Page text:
What we found out about bribery patterns in Uganda’s health care system

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Experts fear that Uganda’s efforts to eliminate graft in its health care system are not sustainable.
Suuba Trust/Flickr

Heather Marquette, University of Birmingham; Caryn Peiffer, University of Bristol, and Rosita Armytage, Durham University

In September 2017 Uganda’s former Minister of Health, Dr Sarah Opendi, disguised herself in a hijab and travelled by boda boda (motorbike taxi) to Naguru Hospital in Kampala. The minister then asked for routine laboratory tests. They should have been given to her free of charge but instead the health workers asked for a bribe. Continue reading

Mothering Earth: Raising kids in uncertain times

Image credit: Amanda Woodman-Hardy. Copyright.

Did you know women are more likely than men to be affected by climate change? UN figures indicate that 80% of people displaced by climate change are women. And in light of the recent strikes by children across the world, it is clear that it is the most pressing issue for a lot of children around the world. So then, what role do mothers play in guiding and supporting our children in a changing climate? And what is it like to know the dangers of climate change and bring up a child in an uncertain world? Continue reading

Brexit and migration: our new research highlights fact-free news coverage

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shutterstock.

Denny Pencheva, University of Bristol

Immigration anxieties played a significant role in British people’s decision in June 2016 to vote to leave the EU. This has fuelled a debate over the quality of media reporting on migration issues. Continue reading

Zebra’s stripes are a no fly zone for flies

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Scientific testing has zeroed in on the advantages of a zebra’s striped coat.
Tim Caro, CC BY-ND

Tim Caro, University of California, Davis and Martin How, University of Bristol

Zebras are famous for their contrasting black and white stripes – but until very recently no one really knew why they sport their unusual striped pattern. It’s a question that’s been discussed as far back as 150 years ago by great Victorian biologists like Charles Darwin and Alfred Russel Wallace. Continue reading

Shamima Begum: legality of revoking British citizenship of Islamic State teenager hangs on her heritage

Devyani Prabhat, University of Bristol

Sajiv Javid’s decision to revoke the citizenship of Shamima Begum, the 19-year-old from Bethnal Green who left to join Islamic State in 2015, has been met with mixed reaction. While some supported the home secretary’s decision, others have expressed concern about its implications. Continue reading

How renting could affect your health

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Nednapa/Shutterstock.com

Amy Clair, University of Essex and Amanda Hughes, University of Bristol

Our homes play a number of vital roles in our lives. They are where we rest, spend time with friends and family, and can be most ourselves. Given this central role it is not surprising that researchers have found a number of important relationships between the homes we live in and our health. Continue reading

Winter months, loneliness and isolation amongst older people


Dr Paul Willis and Alex Vickery from the Centre for Research in Health and Social Care introduce findings from their recent project looking at older men at the margins.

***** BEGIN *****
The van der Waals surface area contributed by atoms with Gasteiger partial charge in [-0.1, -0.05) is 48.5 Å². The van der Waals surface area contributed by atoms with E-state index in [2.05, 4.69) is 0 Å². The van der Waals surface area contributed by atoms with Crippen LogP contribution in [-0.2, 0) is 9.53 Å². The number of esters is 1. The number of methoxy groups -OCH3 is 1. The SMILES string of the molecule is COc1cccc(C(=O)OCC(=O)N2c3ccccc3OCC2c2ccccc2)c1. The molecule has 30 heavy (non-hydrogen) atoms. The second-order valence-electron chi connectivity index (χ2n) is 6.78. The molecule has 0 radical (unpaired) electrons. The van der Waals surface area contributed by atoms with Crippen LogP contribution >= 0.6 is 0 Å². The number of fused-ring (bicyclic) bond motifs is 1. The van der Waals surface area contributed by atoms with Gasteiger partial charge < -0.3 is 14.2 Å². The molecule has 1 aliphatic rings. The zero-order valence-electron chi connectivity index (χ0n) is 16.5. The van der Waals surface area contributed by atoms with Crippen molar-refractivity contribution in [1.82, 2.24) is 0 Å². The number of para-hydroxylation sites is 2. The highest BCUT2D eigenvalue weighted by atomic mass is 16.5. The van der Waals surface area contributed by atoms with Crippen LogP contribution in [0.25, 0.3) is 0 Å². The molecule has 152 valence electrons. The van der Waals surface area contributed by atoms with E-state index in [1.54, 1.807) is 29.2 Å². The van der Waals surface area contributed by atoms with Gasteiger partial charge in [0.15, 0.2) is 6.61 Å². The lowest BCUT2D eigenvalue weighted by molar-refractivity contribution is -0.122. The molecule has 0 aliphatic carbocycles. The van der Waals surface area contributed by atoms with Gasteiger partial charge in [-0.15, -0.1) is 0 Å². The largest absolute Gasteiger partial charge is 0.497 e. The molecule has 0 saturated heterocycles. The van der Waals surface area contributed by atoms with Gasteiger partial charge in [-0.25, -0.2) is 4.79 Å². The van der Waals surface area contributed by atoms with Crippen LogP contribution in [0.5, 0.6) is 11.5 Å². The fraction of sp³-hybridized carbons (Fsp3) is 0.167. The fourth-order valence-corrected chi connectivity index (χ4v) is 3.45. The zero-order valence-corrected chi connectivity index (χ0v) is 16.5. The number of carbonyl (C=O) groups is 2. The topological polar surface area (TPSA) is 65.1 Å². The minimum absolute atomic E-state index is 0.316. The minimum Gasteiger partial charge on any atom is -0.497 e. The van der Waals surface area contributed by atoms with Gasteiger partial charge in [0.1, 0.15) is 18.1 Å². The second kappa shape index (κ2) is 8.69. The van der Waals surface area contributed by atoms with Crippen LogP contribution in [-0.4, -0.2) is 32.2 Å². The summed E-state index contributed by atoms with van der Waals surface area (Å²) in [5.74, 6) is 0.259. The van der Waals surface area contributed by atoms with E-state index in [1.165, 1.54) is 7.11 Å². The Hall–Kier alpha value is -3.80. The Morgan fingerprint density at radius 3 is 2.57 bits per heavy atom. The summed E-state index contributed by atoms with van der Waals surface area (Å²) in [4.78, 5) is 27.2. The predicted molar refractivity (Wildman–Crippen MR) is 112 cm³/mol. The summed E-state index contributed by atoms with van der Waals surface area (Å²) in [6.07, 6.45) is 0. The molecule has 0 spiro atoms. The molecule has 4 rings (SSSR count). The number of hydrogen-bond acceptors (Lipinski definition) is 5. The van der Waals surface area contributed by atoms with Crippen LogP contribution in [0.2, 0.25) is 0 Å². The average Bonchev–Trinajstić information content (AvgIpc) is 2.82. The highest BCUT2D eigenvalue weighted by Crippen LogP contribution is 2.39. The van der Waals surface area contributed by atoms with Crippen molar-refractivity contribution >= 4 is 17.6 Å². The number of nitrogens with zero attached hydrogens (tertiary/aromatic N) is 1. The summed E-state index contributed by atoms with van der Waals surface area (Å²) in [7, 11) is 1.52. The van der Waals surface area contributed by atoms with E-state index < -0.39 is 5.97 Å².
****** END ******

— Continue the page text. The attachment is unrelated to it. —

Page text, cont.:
Watching the early February snow fall outside my office window is a beautiful sight but it can also be a stark reminder that snowfall in the UK means many things to different people – for some a frustrating barrier to their daily routine or journey, for others a (hopefully) opportune moment to enjoy time off from work or school. Continue reading

The 1960s GOP show how tactical extremism can salvage a party’s electoral fortunes



Credit: Reagan Presidential Library [Public domain], via Wikimedia Commons

The rise of Trump and Brexit has reminded that we are never too far away from the politics of extremes. But these sorts of trends are nothing new, argue Jon X. Eguia (left) and Francesco Giovannoni (right). Looking back to the Republican Party of the 1960s, they write that a political party that faces poor public opinion can improve its fortunes by dramatically reinventing itself and proposing a radical alternative to voters.
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What the NHS needs is more managers

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Ian Kirkpatrick, Warwick Business School, University of Warwick

NHS managers could do with a facelift. Cure the NHS with far fewer managers and It is nurses working at the coalface of the NHS that we need, not more bosses are commonplace headlines. And cynicism about NHS managers is not limited to the media. Two years ago, the then minister for health, Jeremy Hunt, wondered whether the NHS had made a mistake in the 1980s “by deliberately creating a manager class who were not clinicians”. Both Labour and Conservative governments have tried (unsuccessfully) to reduce their number. Continue reading

Why we’re looking for chemicals in the seabed to help predict climate change

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Alex Fox, Author provided

Katharine Hendry, University of Bristol and Allyson Tessin, University of Leeds

Hidden in even the clearest waters of the ocean are clues to what’s happening to the seas and the climate on a global scale. Trace amounts of various chemical elements are found throughout the seas and can reveal what’s going on with the biological reactions and physical processes that take place in them. Continue reading